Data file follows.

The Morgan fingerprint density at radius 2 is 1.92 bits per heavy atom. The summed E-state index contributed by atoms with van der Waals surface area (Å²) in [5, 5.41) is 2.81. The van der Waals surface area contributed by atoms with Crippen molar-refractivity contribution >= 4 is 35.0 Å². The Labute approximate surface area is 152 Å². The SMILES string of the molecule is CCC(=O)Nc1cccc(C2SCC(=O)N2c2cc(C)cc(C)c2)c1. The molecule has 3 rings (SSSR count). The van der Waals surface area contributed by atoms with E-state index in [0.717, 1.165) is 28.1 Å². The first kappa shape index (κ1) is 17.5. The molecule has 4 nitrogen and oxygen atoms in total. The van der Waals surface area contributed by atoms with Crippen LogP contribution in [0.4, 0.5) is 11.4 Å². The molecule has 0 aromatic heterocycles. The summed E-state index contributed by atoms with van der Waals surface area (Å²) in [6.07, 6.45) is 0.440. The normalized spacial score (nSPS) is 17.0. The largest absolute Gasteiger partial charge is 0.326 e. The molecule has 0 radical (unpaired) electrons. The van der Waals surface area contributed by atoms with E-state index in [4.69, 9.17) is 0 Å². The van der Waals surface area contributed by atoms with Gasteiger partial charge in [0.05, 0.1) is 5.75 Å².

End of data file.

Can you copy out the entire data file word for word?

The Morgan fingerprint density at radius 2 is 1.92 bits per heavy atom. The summed E-state index contributed by atoms with van der Waals surface area (Å²) in [5, 5.41) is 2.81. The van der Waals surface area contributed by atoms with Crippen molar-refractivity contribution >= 4 is 35.0 Å². The Labute approximate surface area is 152 Å². The SMILES string of the molecule is CCC(=O)Nc1cccc(C2SCC(=O)N2c2cc(C)cc(C)c2)c1. The molecule has 3 rings (SSSR count). The van der Waals surface area contributed by atoms with E-state index in [0.717, 1.165) is 28.1 Å². The first kappa shape index (κ1) is 17.5. The molecule has 4 nitrogen and oxygen atoms in total. The van der Waals surface area contributed by atoms with Crippen LogP contribution in [0.4, 0.5) is 11.4 Å². The molecule has 0 aromatic heterocycles. The summed E-state index contributed by atoms with van der Waals surface area (Å²) in [6.07, 6.45) is 0.440. The normalized spacial score (nSPS) is 17.0. The largest absolute Gasteiger partial charge is 0.326 e. The molecule has 0 radical (unpaired) electrons. The van der Waals surface area contributed by atoms with E-state index in [4.69, 9.17) is 0 Å². The van der Waals surface area contributed by atoms with Gasteiger partial charge in [0.05, 0.1) is 5.75 Å².